19 Word soon reached Joab that the king was weeping and mourning for Absalom.2 As all the people heard of the king’s deep grief for his son, the joy of that day’s victory was turned into deep sadness.3 They crept back into the town that day as though they were ashamed and had deserted in battle.4 The king covered his face with his hands and kept on crying, “O my son Absalom! O Absalom, my son, my son!”
5 Then Joab went to the king’s room and said to him, “We saved your life today and the lives of your sons, your daughters, and your wives and concubines. Yet you act like this, making us feel ashamed of ourselves.6 You seem to love those who hate you and hate those who love you. You have made it clear today that your commanders and troops mean nothing to you. It seems that if Absalom had lived and all of us had died, you would be pleased.
Yesterday you read the story of David and his first wife, Michal. Today you get to hear about the relationship he had (or didn't have) with one of his sons. Absalom was the king's third, whose mother had been the daughter of the king of Gesher. He had a sister, also, a beautiful girl named Tamar.
Years before his death, Absalom's older half-brother, Amnon, who was heir to the thrown, had lured Tamar into his home and brutally raped her, then cast her aside. She sought refuge with her brother, and Absalom convinced her to carry her shame in silence. It didn't stop the King from hearing about it, though. I guess Amnon, the spoiled, devious, creep that he was, had probably bragged about it to all his friends, and certainly to his cousin Jonadab, who had encouraged him to hook up with Tamar in the first place.
One would think that King David, as wise a man of God as he was, would have found some sort of punishment worthy of what he'd done, but he didn't. He didn't like what his first-born had done, but he gave him a free pass on it. That didn't set well with Amnon. In fact, it royally ticked him off, no pun intended. So he bided his time, and two years later, he avenged his sister by murdering her attacker.
Then he fled. He was bannished from the kingdom for three long years before David finally allowed him to return to his home and his family. But he was stripped of his privilege of rank within his fathers court. Eventually David reconciled with his son, at least he thought he did. Apparently David didn't restore Absalom's rank though, because if he had, surely Absalom wouldn't have taken his anger to the next level.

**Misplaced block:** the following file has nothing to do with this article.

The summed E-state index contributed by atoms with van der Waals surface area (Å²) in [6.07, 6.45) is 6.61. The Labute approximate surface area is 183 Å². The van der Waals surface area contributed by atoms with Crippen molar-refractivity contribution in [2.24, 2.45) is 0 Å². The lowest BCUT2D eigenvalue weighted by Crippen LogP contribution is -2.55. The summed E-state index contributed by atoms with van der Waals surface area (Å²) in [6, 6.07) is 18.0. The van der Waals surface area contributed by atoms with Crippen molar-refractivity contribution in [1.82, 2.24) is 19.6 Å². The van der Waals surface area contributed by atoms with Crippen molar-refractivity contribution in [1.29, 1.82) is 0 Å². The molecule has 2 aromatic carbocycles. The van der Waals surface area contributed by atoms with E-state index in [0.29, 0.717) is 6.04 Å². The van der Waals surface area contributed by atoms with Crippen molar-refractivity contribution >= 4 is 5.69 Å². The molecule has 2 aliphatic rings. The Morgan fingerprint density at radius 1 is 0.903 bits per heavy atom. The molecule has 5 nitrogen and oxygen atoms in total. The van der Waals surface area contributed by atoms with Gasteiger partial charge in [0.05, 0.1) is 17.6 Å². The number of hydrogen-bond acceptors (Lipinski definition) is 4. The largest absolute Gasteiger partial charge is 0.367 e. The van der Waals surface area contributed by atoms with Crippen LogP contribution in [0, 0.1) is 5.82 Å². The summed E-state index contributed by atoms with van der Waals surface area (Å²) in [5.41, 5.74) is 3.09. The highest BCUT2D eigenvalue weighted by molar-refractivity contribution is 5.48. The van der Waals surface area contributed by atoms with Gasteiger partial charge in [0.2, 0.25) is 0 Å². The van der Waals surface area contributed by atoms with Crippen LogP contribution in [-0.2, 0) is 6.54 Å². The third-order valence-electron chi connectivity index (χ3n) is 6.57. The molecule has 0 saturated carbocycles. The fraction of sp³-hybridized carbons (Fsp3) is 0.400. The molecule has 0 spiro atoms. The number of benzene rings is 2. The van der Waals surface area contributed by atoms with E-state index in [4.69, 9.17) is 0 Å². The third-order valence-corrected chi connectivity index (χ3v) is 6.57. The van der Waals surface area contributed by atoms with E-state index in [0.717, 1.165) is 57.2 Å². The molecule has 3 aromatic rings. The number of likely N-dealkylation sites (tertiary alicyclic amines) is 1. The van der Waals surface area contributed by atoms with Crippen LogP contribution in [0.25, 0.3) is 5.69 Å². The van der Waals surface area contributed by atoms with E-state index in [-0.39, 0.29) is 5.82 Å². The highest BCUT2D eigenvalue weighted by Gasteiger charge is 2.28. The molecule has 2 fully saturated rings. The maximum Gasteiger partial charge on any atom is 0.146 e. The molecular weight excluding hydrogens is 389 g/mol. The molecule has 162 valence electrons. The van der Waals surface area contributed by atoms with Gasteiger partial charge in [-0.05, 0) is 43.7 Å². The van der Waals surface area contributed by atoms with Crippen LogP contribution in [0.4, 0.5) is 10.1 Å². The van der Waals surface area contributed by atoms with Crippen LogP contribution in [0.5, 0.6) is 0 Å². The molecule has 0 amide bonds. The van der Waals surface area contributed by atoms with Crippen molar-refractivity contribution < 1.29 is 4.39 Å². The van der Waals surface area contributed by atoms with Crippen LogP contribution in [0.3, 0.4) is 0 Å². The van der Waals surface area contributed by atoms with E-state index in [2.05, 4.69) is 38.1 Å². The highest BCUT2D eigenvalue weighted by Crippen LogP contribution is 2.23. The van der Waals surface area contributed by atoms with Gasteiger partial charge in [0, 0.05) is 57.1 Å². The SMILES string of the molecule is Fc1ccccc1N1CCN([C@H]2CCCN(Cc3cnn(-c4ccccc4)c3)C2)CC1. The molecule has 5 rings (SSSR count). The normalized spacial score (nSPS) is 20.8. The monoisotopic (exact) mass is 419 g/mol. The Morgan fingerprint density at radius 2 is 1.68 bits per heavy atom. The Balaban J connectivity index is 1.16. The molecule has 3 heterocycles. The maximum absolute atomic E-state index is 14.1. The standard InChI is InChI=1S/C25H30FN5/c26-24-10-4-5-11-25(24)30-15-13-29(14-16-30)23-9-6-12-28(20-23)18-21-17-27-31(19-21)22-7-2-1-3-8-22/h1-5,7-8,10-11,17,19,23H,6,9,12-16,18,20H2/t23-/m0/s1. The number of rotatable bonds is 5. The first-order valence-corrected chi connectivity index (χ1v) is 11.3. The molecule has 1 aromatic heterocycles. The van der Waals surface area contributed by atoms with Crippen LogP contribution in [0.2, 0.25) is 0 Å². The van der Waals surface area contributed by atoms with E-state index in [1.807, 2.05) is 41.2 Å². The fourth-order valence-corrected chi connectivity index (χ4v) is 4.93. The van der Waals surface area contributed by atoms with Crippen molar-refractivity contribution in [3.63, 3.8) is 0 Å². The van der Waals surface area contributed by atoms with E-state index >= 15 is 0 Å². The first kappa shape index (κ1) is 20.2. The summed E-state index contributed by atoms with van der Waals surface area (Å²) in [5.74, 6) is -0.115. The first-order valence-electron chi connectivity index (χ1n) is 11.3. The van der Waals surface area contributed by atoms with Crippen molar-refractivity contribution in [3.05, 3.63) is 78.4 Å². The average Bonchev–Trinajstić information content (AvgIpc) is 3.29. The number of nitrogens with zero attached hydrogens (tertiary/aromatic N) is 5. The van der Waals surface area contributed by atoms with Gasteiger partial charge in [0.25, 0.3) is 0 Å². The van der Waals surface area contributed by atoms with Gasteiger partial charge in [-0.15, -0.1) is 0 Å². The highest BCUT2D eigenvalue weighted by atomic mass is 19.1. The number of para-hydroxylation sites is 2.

To abbreviate the story a little, Absalom grew in popularity, and eventually decided to de-throne the king. He gathered his own army from among the Israelites who had grown to adore him, and chased his dad out of the kingdom, plotting to kill David and step into his shoes.
You would think that David would see his son as an enemy at that point, but he didn't. To him, that was still his boy. He instructed his own armies not to kill Absalom in battle. But war is war, and Absalom died.
Oh, how David grieved. Even after Absalom had murdered his brother, even after he'd turned much of the kingdom against his father, and even after trying to overthrow the kingdom with attempts on David's life, that was still his kid, and he still loved him, dearly. He wept so hard that as his armies returned, jubilant in their victory, the king's despair made them tuck their tails like naughty pups.
This did infuriate Joab, David's nephew and commander in chief (who had actually participated in the death of Absalom). He took a moment to go into the King's room and chew his butt out for not showing gratitude to his troops.
He accused him of caring more about the scoundrel of a son who'd tried to wipe out his whole family than about the welfare of the family whose lives were saved through the death of Absalom.
Joab's rebuke did bring David out of his gloom, and he did go down to greet the returning troops, and it appears that he set aside his anguish at that point. But Joab was wrong. David deserved time to mourn. In David's heart, he hadn't lost an enemy that day, he'd lost a child. It didn't make him love the rest of his family any less, but a parent just can't cut their child out of his heart, no matter how rebellious the child is.
That's the kind of unconditional love that most parents have for their children. I do wish I could say all parents come by that naturally, but I've seen enough of human nature to know that not all parents have that ability. I think all who love the Lord do, though. Just as our heavenly Father loves us unconditionally, so He teaches us to love our own children.